The opening “19” is an episodic work with multiple tempo shifts, luminous from its beginning, with bowed long tones from one of the vibraphones that give way to percussive ostinatos. It’s the shimmering resonance of the instruments that colours this music most strongly, conditioning the hard-edged precision of the trio’s theme statement. “Bolero” takes a slow ruminative melody through a tropical forest of sound, sudden swirling glockenspiel, woody marimba, and bright hanging metal reverberant in the air. At times melody proceeds under the bright wash of cymbals. In the solos Davis and Bernardes are prominent, the former emerging from the percussion ensemble as a significant individual

and a link between the two groups. It’s beautiful, but in a way that struggles with prettiness, resembling such John Zorn projects as The Dreamers and Electric Masada and creating relationships between Messiaen, Martin Denny and Cal Tjader. Evidently Messiaen can be related to all sorts of things that hadn’t occurred to me before.

Contrasts between fast and slow segments abound: on “Globular Clusters,” a complex, rapid-fire theme gives way to lyrically liquid improvisations from Aguiar and Bernardes. “Sobre Kieslowski I” may be the most delightful of Bernardes’ themes, an exotic dance of fleet, bright keyboards (piano, marimba, glockenspiel) with an underlying hint of Balinese pentatonics set against a slow fundamental tempo. It evolves through another beautiful interlude provided by Aguiar, accompanied by isolated notes of cymbal, marimba, vibraphone and other percussion, eventually becoming the trio’s most achieved collective moment. “Ostinato, Interlúdio e Canção V” is a sequence of movements recapitulating many of the moods and dimensions here, with Bernardes touching on both his balladic gifts and some driving two-handed rhythmic counterpoint to bring this fascinating program to a close.

Wednesday, May 13, 2020

Masahiko Satoh - Then and Now

By Taylor McDowell

Pianist Masahiko Satoh has been a seminal figure in the history of Japanese free jazz since he came on the scene in the 1960s. More recently he has been involved in a number of commendable projects, playing with free jazz luminaries such as Peter Brotzmann, Ken Vandermark, Paal Nilssen-Love (and let us not forget the outstanding 2018 record with Akira Sakata & Chikamorachi )... His highly percussive, aggressive attack and stylistic affinity for jazz pianism and swing makes his playing wonderfully addictive, especially when we hear him sparring with such peers. These two releases, one from the vaults and the other more recent, offers snapshots of Satoh’s playing now and 20-years ago.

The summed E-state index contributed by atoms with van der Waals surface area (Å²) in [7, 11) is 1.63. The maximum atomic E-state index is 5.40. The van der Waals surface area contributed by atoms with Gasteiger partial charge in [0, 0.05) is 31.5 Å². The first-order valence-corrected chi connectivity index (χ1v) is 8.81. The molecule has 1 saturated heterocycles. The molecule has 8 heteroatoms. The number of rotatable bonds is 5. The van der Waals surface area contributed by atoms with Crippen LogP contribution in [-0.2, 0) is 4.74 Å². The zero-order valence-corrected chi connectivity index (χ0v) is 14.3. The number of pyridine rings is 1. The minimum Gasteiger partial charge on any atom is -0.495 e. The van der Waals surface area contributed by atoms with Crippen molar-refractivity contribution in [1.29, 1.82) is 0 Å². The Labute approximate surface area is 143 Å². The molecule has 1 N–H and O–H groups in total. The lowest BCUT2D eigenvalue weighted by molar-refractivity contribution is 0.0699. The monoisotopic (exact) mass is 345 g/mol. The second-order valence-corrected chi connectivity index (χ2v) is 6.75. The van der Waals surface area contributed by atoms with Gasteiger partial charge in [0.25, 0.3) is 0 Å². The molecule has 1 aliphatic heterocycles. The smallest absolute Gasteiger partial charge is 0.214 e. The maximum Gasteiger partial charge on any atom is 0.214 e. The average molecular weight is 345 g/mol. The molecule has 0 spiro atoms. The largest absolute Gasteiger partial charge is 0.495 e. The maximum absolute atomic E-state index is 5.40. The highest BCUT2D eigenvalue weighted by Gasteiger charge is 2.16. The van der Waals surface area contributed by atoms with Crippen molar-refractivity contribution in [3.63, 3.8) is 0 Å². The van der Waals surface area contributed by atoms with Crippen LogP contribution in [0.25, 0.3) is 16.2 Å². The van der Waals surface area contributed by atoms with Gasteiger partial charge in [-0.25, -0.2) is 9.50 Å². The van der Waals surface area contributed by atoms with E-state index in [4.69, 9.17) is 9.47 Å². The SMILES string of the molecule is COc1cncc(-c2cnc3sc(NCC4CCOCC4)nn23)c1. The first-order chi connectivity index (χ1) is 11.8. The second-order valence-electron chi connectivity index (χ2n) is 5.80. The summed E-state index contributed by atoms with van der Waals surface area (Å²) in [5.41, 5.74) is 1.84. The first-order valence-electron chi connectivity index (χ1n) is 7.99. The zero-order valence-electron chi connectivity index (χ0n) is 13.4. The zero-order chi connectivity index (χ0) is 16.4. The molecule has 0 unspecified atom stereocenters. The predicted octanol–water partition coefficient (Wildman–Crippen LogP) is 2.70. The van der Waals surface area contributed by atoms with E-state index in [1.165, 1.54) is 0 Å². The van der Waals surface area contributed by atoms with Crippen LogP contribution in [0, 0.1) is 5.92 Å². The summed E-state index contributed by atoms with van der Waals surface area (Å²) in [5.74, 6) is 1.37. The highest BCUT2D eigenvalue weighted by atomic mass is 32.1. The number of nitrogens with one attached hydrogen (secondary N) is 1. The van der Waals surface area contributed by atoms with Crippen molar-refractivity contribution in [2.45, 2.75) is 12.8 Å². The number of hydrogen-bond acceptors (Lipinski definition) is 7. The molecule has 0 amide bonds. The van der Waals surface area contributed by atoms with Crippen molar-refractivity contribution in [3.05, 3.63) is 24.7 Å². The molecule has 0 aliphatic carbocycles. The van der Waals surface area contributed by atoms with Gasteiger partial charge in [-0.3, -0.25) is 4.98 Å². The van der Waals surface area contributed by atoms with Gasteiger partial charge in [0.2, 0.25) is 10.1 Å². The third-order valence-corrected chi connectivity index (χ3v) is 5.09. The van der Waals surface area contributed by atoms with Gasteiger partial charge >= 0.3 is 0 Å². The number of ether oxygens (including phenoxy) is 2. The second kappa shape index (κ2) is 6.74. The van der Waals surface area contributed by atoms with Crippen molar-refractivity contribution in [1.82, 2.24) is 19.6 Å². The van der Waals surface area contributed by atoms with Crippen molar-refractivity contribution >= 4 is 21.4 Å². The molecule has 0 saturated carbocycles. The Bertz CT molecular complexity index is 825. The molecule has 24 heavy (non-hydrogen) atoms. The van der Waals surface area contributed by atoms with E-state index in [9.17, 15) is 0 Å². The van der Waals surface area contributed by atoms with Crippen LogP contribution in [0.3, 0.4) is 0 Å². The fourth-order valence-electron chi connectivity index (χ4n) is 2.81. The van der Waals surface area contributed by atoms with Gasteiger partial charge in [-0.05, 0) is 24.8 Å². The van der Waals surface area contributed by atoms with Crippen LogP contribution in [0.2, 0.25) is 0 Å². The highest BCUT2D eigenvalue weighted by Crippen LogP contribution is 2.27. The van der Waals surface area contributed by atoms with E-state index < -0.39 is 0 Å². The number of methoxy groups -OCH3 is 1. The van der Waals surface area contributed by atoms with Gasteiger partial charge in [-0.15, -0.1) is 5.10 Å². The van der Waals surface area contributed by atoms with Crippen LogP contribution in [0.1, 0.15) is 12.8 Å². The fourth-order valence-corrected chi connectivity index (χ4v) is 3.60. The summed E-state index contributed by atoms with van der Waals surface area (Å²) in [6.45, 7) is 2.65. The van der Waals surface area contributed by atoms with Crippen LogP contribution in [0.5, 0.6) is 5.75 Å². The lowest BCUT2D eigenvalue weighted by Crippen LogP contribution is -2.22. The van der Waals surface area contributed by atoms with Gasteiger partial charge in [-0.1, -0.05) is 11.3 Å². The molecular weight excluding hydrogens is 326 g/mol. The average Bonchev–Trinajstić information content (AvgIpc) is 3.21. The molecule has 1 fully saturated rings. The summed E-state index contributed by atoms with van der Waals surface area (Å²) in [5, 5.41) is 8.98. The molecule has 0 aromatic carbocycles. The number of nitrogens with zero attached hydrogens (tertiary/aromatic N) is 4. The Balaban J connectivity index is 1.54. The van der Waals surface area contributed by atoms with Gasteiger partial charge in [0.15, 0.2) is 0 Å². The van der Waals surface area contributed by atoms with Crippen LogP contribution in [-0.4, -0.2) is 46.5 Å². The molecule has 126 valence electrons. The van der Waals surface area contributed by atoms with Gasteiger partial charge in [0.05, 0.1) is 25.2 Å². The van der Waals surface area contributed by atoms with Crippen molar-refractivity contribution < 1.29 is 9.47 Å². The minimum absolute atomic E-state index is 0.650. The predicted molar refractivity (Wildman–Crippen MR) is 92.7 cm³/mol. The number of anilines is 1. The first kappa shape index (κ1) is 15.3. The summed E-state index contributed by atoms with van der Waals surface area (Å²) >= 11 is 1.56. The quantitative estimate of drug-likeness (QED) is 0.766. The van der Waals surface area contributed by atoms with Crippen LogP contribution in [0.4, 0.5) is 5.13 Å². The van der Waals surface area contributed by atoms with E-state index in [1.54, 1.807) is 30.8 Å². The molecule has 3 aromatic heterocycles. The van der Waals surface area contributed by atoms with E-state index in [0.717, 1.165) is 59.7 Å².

Masahiko Satoh & Subu Toyozumi - The Aiki (NoBusiness, 2019) ****

Here’s one from the archives: a 1997 performance with percussionist Sabu Toyozumi. Toyozumi, also one of Japan’s first generation of free jazzers, has led a long distinguished career in Japan and in the international field (a notable fact: he became the first non-American member of the AACM in 1971). Despite their long, intertwining careers, this is the only recorded evidence of a duo performance between Satoh and Toyozumi. The album’s title, Aiki, is a reference to a Japanese principle associated with the martial arts, whereby the practitioner redirects an attacker’s motion and energy with their own minimal physical expenditure.

The concept seems appropriate in the context of Satoh and Toyozumi’s playing. Satoh feels like the antagonizer here - his highly percussive approach and scalding attack often leading the charge. Toyozumi is a nimble and clever drummer who coolly fields Satoh’s momentum, deftly herding the energy with quick responses and playful rhythmic gestures. Satoh and Toyozumi leave it all on the table across two extended tracks (37 and 19 minutes, respectively). Much of their playing is characterized by the construction, reordering and fragmentation of rhythmic motifs, usually at breakneck speeds. Satoh’s playing has a distinctly “jazzy'' feel with an understated sense of swing in his atonal lines, broken up with manic flurries or pounded clusters that recall Cecil Taylor. Toyozumi provides colors by emphasizing the individual parts of his kit. I’ve read descriptions of his playing characterized as “melodic,” which sounds appropriate when listening to how he singles out the toms, cymbals, bells, etc. and gives voice to those parts. Of course, when the duo approaches climaxes (and there are many), keys and kit collectively form a dense wave of percussive might that reaffirms my love for this kind of music.